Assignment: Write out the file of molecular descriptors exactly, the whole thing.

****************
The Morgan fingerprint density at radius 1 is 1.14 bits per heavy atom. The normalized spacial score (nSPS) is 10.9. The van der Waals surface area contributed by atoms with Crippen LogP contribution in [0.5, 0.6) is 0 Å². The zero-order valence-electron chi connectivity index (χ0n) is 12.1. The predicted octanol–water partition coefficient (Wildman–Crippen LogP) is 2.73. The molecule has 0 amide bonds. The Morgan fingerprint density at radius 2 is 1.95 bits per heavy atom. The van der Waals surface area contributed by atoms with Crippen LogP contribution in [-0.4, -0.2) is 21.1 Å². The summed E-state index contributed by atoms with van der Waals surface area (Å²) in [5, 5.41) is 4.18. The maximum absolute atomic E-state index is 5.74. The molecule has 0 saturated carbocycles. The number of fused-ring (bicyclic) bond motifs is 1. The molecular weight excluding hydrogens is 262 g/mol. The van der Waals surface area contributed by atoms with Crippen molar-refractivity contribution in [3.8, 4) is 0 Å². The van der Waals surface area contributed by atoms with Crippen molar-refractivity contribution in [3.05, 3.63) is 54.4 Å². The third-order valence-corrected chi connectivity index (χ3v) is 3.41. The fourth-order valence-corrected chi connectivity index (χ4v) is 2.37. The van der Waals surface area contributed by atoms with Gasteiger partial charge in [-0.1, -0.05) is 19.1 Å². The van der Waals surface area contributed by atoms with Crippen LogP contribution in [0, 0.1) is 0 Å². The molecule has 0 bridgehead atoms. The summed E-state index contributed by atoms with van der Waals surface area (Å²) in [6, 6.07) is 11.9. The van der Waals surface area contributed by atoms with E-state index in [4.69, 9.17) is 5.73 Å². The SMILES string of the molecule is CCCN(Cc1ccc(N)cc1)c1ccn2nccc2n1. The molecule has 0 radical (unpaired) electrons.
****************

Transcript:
The Morgan fingerprint density at radius 1 is 1.14 bits per heavy atom. The normalized spacial score (nSPS) is 10.9. The van der Waals surface area contributed by atoms with Crippen LogP contribution in [0.5, 0.6) is 0 Å². The zero-order valence-electron chi connectivity index (χ0n) is 12.1. The predicted octanol–water partition coefficient (Wildman–Crippen LogP) is 2.73. The molecule has 0 amide bonds. The Morgan fingerprint density at radius 2 is 1.95 bits per heavy atom. The van der Waals surface area contributed by atoms with Crippen LogP contribution in [-0.4, -0.2) is 21.1 Å². The summed E-state index contributed by atoms with van der Waals surface area (Å²) in [5, 5.41) is 4.18. The maximum absolute atomic E-state index is 5.74. The molecule has 0 saturated carbocycles. The number of fused-ring (bicyclic) bond motifs is 1. The molecular weight excluding hydrogens is 262 g/mol. The van der Waals surface area contributed by atoms with Crippen molar-refractivity contribution in [3.8, 4) is 0 Å². The van der Waals surface area contributed by atoms with Crippen molar-refractivity contribution in [3.05, 3.63) is 54.4 Å². The third-order valence-corrected chi connectivity index (χ3v) is 3.41. The fourth-order valence-corrected chi connectivity index (χ4v) is 2.37. The van der Waals surface area contributed by atoms with Gasteiger partial charge in [-0.1, -0.05) is 19.1 Å². The van der Waals surface area contributed by atoms with Crippen LogP contribution in [0, 0.1) is 0 Å². The molecule has 0 bridgehead atoms. The summed E-state index contributed by atoms with van der Waals surface area (Å²) in [6, 6.07) is 11.9. The van der Waals surface area contributed by atoms with E-state index in [4.69, 9.17) is 5.73 Å². The SMILES string of the molecule is CCCN(Cc1ccc(N)cc1)c1ccn2nccc2n1. The molecule has 0 radical (unpaired) electrons.